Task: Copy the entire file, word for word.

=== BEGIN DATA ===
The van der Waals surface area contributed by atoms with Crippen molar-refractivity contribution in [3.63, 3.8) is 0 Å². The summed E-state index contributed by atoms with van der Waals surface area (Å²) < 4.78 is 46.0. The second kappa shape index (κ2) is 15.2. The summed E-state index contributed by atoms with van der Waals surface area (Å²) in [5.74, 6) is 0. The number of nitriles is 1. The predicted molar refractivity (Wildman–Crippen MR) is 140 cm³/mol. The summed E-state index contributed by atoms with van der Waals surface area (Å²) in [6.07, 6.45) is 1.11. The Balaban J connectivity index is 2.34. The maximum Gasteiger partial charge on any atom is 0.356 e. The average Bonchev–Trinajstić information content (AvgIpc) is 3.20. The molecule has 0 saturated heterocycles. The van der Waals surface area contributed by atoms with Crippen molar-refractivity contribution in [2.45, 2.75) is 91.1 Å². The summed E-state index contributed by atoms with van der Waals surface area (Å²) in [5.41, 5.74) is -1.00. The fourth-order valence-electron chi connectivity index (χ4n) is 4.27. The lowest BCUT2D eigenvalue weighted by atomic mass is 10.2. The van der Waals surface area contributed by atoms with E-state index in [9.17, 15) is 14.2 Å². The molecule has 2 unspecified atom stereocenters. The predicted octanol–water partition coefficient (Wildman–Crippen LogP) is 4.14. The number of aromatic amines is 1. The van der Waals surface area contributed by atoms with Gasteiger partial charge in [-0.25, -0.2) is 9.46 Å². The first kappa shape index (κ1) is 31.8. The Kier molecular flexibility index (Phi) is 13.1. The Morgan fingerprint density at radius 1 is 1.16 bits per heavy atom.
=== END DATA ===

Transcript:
The van der Waals surface area contributed by atoms with Crippen molar-refractivity contribution in [3.63, 3.8) is 0 Å². The summed E-state index contributed by atoms with van der Waals surface area (Å²) < 4.78 is 46.0. The second kappa shape index (κ2) is 15.2. The summed E-state index contributed by atoms with van der Waals surface area (Å²) in [5.74, 6) is 0. The number of nitriles is 1. The predicted molar refractivity (Wildman–Crippen MR) is 140 cm³/mol. The summed E-state index contributed by atoms with van der Waals surface area (Å²) in [6.07, 6.45) is 1.11. The Balaban J connectivity index is 2.34. The maximum Gasteiger partial charge on any atom is 0.356 e. The average Bonchev–Trinajstić information content (AvgIpc) is 3.20. The molecule has 0 saturated heterocycles. The van der Waals surface area contributed by atoms with Crippen molar-refractivity contribution in [2.45, 2.75) is 91.1 Å². The summed E-state index contributed by atoms with van der Waals surface area (Å²) in [5.41, 5.74) is -1.00. The fourth-order valence-electron chi connectivity index (χ4n) is 4.27. The lowest BCUT2D eigenvalue weighted by atomic mass is 10.2. The van der Waals surface area contributed by atoms with E-state index in [9.17, 15) is 14.2 Å². The molecule has 2 unspecified atom stereocenters. The predicted octanol–water partition coefficient (Wildman–Crippen LogP) is 4.14. The number of aromatic amines is 1. The van der Waals surface area contributed by atoms with Gasteiger partial charge in [-0.25, -0.2) is 9.46 Å². The first kappa shape index (κ1) is 31.8. The Kier molecular flexibility index (Phi) is 13.1. The Morgan fingerprint density at radius 1 is 1.16 bits per heavy atom.